In 1946, after Louis was discharged from the army, the family reunited in Summerside and Louis resumed his job at the fox farm.  During this four-year period in Summerside the family lived in two places: on East Street (now Autumn Street) and on Hawthorne Avenue.  Also during this period, a first daughter was born, Suzanne Alma, in 1948, bringing the number of children to four.  While in Summerside, his three sons started school.


           Some events in Summerside recalled by his older children show how Louis approached life.  One day Lawrence came upon a newly hatched robin that had fallen from its nest but that was still alive.  Louis took the robin in and cared for it.  We cannot say that he was a better mother robin than a real mother robin but, as a practising animal nutritionist, his professional qualifications were superior.  The robin thrived.  It learned to fly on its own and befriended the family dog, a large gentle Saint Bernard called Susie.  A family picture shows the bird happily perching on Susie's head.  Before it was fully mature, it disappeared and we never saw any sign of it again.  We do not know whether it was taken by a predator or whether it simply left to be with its peers.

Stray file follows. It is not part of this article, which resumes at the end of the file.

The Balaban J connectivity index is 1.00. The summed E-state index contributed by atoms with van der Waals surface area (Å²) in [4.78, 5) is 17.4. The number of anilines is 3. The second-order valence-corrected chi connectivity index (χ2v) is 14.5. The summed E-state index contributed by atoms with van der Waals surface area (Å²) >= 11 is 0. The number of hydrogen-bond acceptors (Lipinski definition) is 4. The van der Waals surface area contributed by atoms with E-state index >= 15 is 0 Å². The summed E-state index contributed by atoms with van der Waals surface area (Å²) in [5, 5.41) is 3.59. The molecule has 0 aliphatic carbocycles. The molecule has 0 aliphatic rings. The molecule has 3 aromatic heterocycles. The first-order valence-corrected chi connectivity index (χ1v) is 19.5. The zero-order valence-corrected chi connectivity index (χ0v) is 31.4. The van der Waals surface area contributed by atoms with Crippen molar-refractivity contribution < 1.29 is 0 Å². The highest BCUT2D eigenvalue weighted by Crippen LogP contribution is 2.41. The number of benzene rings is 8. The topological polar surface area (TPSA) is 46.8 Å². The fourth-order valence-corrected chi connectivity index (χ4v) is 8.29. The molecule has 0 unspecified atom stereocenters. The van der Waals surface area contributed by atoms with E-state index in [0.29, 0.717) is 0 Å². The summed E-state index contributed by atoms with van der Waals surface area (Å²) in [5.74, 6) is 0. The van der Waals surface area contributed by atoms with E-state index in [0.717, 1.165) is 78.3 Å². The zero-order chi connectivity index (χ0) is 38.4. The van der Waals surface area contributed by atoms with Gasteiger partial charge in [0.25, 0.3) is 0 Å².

Family life in Summerside came to an end for reasons beyond the control of Louis or other family members.  By the late forties, animal furs were rapidly going out of style and fox farming in the Maritimes was a dying industry.  The federal government decided to close the fox farm and gave Louis the choice of transferring to the Central Experimental Farm in Ottawa or the large prairie experimental farm located just outside Lethbridge, Alberta.  Louis chose the latter.


           Late in 1949, the family boarded a train in Summerside for the trip to Lethbridge.  It took four days and involved stops in Toronto and Winnipeg.  The family, now numbering six, arrived in Leth­bridge in bitterly cold weather and lived for several months in a motel while awaiting the completion of what was commonly called a “wartime house”, one built by the federal government and rented to World War II veterans.


           Louis lived in Lethbridge and worked at the experimental farm until 1967.  He did considerable research and published many scientific papers about animal nutrition.  During this period, his last child, a daughter, Yvonne Gwendolyn, was born in 1956.